Once the proper components have been setup, users need to specify what kind of sky and fog should be used for rendering. This is done through the Visual Environment component.

Property Function
Sky Type Type of sky used for rendering. This list will be automatically updated with any custom sky written by users
Fog Type Type of fog used for rendering

To help setting things up more easily, users can use the contextual menu to directly create a game object named "Scene Settings" and go from there. This game object is already setup with a default procedural sky and exponential fog inside a global Volume (it also contains default shadow settings).

Writing Custom Sky Renderers

The sky system is setup in a way that allows users to develop their own kind of sky with their own parameters and shaders.

Three things are needed in order to write your own sky.

SkySettings

Create a new class that inherits from SkySettings. This class will contain all parameters specific to the particular sky renderer user is writing. Please refer to the Volume system documentation to learn how to declare volume parameters.

Three things are mandatory to write:

  • SkyUniqueID attribute: This must be an integer unique to this particular sky. Must not clash with any other sky settings. The SkyType enum is available for users to see what values are already used by HDRP.

  • GetHashCode: This is used by the sky system to determine when to re-render the sky reflection cubemap.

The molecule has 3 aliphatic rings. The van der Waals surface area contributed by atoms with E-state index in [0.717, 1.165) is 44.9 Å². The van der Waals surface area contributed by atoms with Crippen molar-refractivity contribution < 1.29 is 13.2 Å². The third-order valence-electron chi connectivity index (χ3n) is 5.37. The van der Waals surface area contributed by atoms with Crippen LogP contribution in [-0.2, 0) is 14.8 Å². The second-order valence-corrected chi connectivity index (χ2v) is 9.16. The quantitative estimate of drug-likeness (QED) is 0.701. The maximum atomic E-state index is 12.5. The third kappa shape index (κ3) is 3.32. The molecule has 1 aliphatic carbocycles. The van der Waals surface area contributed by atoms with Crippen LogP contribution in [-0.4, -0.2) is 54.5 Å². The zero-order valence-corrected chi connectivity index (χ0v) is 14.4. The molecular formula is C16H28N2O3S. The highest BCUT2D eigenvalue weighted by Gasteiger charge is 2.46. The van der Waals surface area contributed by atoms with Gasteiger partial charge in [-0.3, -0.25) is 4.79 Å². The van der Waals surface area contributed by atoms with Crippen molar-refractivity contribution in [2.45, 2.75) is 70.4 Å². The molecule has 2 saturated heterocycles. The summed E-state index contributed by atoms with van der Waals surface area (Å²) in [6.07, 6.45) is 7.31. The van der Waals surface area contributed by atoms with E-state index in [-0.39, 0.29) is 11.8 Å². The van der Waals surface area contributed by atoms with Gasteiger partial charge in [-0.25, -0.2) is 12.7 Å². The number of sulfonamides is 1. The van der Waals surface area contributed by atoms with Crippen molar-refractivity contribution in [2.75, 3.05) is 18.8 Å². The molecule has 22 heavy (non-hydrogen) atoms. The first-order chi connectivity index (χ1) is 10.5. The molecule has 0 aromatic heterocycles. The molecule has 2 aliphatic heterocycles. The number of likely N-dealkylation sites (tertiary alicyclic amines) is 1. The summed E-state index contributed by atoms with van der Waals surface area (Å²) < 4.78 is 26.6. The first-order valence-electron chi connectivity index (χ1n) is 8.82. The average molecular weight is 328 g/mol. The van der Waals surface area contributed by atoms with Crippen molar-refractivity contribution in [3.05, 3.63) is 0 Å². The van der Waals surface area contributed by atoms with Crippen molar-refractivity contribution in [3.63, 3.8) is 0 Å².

• CreateRenderer: This is used by the sky system to instantiate the proper renderer.

Exemple: HDRI Sky

 [SkyUniqueID(87248]<br/>    public class HDRISky : SkySettings
    {
        [Tooltip("Cubemap used to render the sky.")]
        public CubemapParameter hdriSky = new CubemapParameter(null);

        public override SkyRenderer CreateRenderer()
        {
            return new HDRISkyRenderer(this);
        }

        public override int GetHashCode()
        {
            int hash = base.GetHashCode();

            unchecked
            {
                hash = hdriSky.value != null ? hash * 23 + hdriSky.GetHashCode() : hash;
            }

            return hash;
        }
    }

SkyRenderer

This is the class that will actually render the sky, either into a cubemap for lighting or on the background. This is where users must implement all their specific rendering.

It must implement this interface:

    public abstract class SkyRenderer
    {
        // Method used to initialize any resource for the sky rendering (shaders, …)
        public abstract void Build();
        // Method used to clean up any resource previously allocated
        public abstract void Cleanup();